Proprietary protectionism, an integration roadblock I've mentioned above, is upheld by most SaaS vendors, Sharma says, and the industry is unlikely to standardize on an architecture for the cloud that would make things easier. Also, Web services application program interfaces, or APIs, aren't the promised silver bullet for clear interaction between SaaS and on-premises applications. That's because on-premises apps have been developed under different standards and often need much custom-code development to interact with SaaS environments.
Even with human greed blocking standards, there are hopeful signs for progress in application integration in the cloud and on-premises:
Platform as a Service (PaaS) is helping developers build cloud-compatible apps. When asked what factors led Cloud Pulse respondents to select their PaaS providers,
- 49% said the provider was part of a cloud ecosystem that was already being planned;
- 36% said the provider supported the application development language;
- 35% noted the provider integrated with existing architecture;
- 31% noted the provider had better features or functions than other providers; and
- 25% reported developers already had experience with the PaaS platforms.
PaaS platforms are primarily used to develop and deploy cloud applications, 63% of respondents said. PaaS also plays a role in extending SaaS offerings such as SAP (43% of respondents), developing and deploying mobile applications (40%) and providing an application testing environment (36%).
Service-oriented architecture (SOA) provides a strong integration foundation in many ways, including lowering the cost of integration by exposing services that adhere to open standards. Built on a Web services paradigm, SOA apps are easy to migrate to the cloud and integrate with other Web services-based programs, and they mesh well with cloud's application-to-resource relationship model.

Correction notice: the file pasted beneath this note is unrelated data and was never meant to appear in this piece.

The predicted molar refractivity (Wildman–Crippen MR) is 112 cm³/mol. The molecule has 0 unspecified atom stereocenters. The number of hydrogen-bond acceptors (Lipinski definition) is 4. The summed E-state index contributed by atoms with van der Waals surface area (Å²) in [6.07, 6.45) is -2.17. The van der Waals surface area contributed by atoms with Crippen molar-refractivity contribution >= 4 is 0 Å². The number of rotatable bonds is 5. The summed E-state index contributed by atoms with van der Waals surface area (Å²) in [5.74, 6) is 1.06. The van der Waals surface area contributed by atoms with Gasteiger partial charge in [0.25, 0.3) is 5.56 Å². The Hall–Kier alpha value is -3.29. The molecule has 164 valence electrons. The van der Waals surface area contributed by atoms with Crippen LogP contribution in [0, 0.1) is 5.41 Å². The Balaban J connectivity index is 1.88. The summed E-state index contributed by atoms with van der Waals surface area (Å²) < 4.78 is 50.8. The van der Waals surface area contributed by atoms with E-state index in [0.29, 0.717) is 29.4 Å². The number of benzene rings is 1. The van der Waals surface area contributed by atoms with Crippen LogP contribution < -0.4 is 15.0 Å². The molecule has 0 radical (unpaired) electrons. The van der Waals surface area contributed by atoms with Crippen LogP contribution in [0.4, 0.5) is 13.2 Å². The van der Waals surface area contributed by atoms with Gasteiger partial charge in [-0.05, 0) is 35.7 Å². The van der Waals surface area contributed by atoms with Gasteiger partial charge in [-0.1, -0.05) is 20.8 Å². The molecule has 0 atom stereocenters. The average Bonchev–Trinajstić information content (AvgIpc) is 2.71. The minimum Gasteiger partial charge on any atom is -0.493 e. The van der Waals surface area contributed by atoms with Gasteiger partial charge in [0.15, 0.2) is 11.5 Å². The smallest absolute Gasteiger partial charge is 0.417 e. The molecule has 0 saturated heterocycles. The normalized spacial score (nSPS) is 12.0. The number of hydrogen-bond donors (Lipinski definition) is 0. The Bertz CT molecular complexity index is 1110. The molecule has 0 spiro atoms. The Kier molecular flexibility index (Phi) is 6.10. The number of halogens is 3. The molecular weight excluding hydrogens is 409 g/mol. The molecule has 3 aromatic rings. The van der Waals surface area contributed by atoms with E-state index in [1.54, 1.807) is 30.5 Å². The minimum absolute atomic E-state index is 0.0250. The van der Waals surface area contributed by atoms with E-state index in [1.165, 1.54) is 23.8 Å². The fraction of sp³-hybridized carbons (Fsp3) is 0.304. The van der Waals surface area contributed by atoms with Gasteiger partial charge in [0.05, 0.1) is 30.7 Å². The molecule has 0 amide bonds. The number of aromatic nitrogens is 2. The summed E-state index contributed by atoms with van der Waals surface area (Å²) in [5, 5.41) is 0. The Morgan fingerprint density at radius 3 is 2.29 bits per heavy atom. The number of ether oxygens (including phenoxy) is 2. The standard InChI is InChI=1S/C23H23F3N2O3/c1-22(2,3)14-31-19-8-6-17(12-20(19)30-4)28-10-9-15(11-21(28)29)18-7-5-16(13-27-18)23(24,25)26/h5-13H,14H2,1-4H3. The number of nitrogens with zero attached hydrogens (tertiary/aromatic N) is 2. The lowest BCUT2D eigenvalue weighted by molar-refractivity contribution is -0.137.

The move to DevOps teamwork requires developers to think about deployment strategies and IT to provide interoperability and integration context for developers.
New cloud-focused tools and services are providing some relief. These include such current application integration tools and services as Dell Boomi, the Informatica cloud integration platform, CloudSwitch integration services, IBM Cast Iron, MuleSoft and more. New tools and services are on the way. For example, Tasktop's introduction this week of Software Lifecycle Integration services promises to put integration strategy firmly in businesses' application planning as an aforethought, not an afterthought.
More app integration hope
I've seen help-wanted ads for the position of "integration architect" lately. If this is a move to having in-house integration experts, I'm all for it. Integration can't be an afterthought, if it's the core focus of a DevOps team player.
Open standards will always be the holy grail for application integration and interoperability. Until vendors work out a money-making model that incorporates open standards, however, putting some new integration tools, services and an in-house expert to work can ease, if not erase, some of the pain.